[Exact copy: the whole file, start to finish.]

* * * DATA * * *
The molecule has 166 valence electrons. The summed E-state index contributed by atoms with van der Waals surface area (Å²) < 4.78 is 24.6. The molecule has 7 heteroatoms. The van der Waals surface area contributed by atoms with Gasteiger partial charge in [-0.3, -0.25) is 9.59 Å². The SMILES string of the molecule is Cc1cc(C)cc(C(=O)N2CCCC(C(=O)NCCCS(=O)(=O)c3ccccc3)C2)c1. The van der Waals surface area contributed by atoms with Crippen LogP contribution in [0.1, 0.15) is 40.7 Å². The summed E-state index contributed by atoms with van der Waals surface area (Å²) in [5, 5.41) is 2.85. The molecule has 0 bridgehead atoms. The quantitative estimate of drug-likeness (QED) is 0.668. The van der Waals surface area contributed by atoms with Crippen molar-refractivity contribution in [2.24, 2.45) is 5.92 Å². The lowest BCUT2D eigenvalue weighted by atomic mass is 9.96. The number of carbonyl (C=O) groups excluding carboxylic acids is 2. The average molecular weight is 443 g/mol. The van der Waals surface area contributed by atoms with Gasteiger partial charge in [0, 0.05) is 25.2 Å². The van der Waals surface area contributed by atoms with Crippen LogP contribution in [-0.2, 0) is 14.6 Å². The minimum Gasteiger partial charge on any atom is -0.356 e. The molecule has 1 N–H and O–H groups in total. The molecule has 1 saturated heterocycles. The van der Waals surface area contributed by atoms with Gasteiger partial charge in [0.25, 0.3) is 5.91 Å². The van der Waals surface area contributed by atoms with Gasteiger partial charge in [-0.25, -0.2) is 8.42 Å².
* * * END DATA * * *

The molecule has 166 valence electrons. The summed E-state index contributed by atoms with van der Waals surface area (Å²) < 4.78 is 24.6. The molecule has 7 heteroatoms. The van der Waals surface area contributed by atoms with Gasteiger partial charge in [-0.3, -0.25) is 9.59 Å². The SMILES string of the molecule is Cc1cc(C)cc(C(=O)N2CCCC(C(=O)NCCCS(=O)(=O)c3ccccc3)C2)c1. The van der Waals surface area contributed by atoms with Crippen LogP contribution in [0.1, 0.15) is 40.7 Å². The summed E-state index contributed by atoms with van der Waals surface area (Å²) in [5, 5.41) is 2.85. The molecule has 0 bridgehead atoms. The quantitative estimate of drug-likeness (QED) is 0.668. The van der Waals surface area contributed by atoms with Crippen molar-refractivity contribution in [2.24, 2.45) is 5.92 Å². The lowest BCUT2D eigenvalue weighted by atomic mass is 9.96. The number of carbonyl (C=O) groups excluding carboxylic acids is 2. The average molecular weight is 443 g/mol. The van der Waals surface area contributed by atoms with Gasteiger partial charge in [0, 0.05) is 25.2 Å². The van der Waals surface area contributed by atoms with Crippen LogP contribution in [-0.2, 0) is 14.6 Å². The minimum Gasteiger partial charge on any atom is -0.356 e. The molecule has 1 N–H and O–H groups in total. The molecule has 1 saturated heterocycles. The van der Waals surface area contributed by atoms with Gasteiger partial charge in [0.25, 0.3) is 5.91 Å². The van der Waals surface area contributed by atoms with Gasteiger partial charge in [-0.25, -0.2) is 8.42 Å².